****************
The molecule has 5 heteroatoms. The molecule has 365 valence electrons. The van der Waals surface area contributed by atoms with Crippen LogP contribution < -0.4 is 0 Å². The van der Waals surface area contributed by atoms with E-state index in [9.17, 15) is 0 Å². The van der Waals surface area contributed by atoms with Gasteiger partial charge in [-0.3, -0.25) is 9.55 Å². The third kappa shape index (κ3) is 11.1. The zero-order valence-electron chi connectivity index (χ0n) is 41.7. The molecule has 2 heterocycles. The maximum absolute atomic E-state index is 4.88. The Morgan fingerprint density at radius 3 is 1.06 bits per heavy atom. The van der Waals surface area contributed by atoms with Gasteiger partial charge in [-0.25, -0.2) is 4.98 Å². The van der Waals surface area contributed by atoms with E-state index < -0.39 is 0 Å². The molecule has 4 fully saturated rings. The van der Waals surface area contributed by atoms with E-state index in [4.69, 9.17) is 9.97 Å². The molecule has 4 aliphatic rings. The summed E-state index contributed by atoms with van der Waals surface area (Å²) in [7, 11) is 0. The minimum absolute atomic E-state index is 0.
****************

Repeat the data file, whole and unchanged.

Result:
The molecule has 5 heteroatoms. The molecule has 365 valence electrons. The van der Waals surface area contributed by atoms with Crippen LogP contribution < -0.4 is 0 Å². The van der Waals surface area contributed by atoms with E-state index in [9.17, 15) is 0 Å². The van der Waals surface area contributed by atoms with Gasteiger partial charge in [-0.3, -0.25) is 9.55 Å². The third kappa shape index (κ3) is 11.1. The zero-order valence-electron chi connectivity index (χ0n) is 41.7. The molecule has 2 heterocycles. The maximum absolute atomic E-state index is 4.88. The Morgan fingerprint density at radius 3 is 1.06 bits per heavy atom. The van der Waals surface area contributed by atoms with Gasteiger partial charge in [-0.25, -0.2) is 4.98 Å². The van der Waals surface area contributed by atoms with E-state index < -0.39 is 0 Å². The molecule has 4 fully saturated rings. The van der Waals surface area contributed by atoms with E-state index in [4.69, 9.17) is 9.97 Å². The molecule has 4 aliphatic rings. The summed E-state index contributed by atoms with van der Waals surface area (Å²) in [7, 11) is 0. The minimum absolute atomic E-state index is 0.